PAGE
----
14 juillet, fête foraine, c.1895-98

by Ferdinand Puigaudeau

P.O.A.

MEDIUM: Oil on canvas
DIMENSIONS: (unframed) 25.8 x 31.8 ins/ 65.5 x 80.8 cm
SIGNATURE: Signed ‘F. du Puigaudeau’ (lower right)

Crowds celebrate France’s national day, Bastille Day on the 14th July, at the evening fairground in this impressionist piece.

 

Catalogue No: 6317 Categories: ,

Puigeaudeu often painted the same scene at different times of the day to explore the play of light in much the same way as Claude Monet experimented with the effect of light.

Provenance

Schiller & Bodo, New York;
Private collection, Greenwich, Connecticut (acquired from the above in 2006)

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Biography

As a young boy, du Puigaudeau was close to his uncle Henri de Chateaubriant, who encouraged his artistic pursuits. His education was traditional and he studied at various boarding schools from Paris to Nice. In 1882, du Puigaudeau travelled to Italy, then to Tunisia, and taught himself to paint.

 

The first work which can be safely attributed to du Puigaudeau was dated 1886, the year he visited Pont-Aven where he befriended Charles Laval and Paul Gauguin with whom he decided to travel to Panama and Martinique, but was unable to do so as he was called up for military service. In 1890, he presented one of his works at the Salon of the Société Nationale des Beaux Arts at a time when his father had introduced him to the dealer Paul Durand-Ruell. He got married on 7 August 1893 in Saint-Nazaire, and had one daughter named Odette. In 1895 he settled down in Pont-Aven for three years.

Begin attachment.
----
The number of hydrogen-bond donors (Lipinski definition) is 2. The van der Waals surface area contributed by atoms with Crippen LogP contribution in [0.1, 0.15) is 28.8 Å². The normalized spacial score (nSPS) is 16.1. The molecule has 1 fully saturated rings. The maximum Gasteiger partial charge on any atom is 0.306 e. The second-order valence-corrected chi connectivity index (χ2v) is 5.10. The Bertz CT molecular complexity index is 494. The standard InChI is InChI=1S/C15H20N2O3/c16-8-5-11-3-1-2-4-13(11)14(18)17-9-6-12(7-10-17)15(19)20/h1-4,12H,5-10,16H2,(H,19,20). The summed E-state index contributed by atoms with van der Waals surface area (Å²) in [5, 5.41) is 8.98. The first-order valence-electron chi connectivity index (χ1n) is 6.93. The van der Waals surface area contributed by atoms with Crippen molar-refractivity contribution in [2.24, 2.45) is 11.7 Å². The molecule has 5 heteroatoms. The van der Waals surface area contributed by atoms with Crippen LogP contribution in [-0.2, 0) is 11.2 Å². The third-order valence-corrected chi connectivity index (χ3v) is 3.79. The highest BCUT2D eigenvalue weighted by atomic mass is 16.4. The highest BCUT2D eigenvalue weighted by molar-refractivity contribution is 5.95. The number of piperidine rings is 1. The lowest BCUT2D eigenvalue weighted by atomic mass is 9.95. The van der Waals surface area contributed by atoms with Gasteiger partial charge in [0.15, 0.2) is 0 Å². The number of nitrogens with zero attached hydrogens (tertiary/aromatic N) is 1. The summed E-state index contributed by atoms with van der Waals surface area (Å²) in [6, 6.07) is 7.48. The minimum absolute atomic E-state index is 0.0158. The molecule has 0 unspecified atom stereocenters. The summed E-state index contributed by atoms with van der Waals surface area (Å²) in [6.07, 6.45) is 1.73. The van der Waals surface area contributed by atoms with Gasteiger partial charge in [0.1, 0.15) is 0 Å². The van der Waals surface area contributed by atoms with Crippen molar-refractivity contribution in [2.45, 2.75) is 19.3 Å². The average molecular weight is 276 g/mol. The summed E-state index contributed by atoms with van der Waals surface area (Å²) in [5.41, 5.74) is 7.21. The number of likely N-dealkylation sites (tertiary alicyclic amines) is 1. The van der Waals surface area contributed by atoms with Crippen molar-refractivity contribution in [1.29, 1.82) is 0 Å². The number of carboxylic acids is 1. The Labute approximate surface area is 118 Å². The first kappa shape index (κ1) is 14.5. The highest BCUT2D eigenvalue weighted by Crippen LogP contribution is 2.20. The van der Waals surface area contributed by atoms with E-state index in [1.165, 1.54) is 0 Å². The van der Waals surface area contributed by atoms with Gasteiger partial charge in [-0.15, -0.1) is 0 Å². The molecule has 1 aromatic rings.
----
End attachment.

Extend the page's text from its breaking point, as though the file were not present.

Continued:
After falling out with Durand-Ruell in 1903, he visited Venice in 1904 where he produced many canvases but subsequently returned to Batz-sur-Mer. 1907 saw him move into the manor house of Kervaudu in Le Croisic. Degas fondly called him “the hermit of Kervaudu” due to his secluded and solitary existence. In later life, Puigaudeau turned away from painting the mystical night time scenes of the Pont-Aven group and became an Impressionist-inspired landscape painter.

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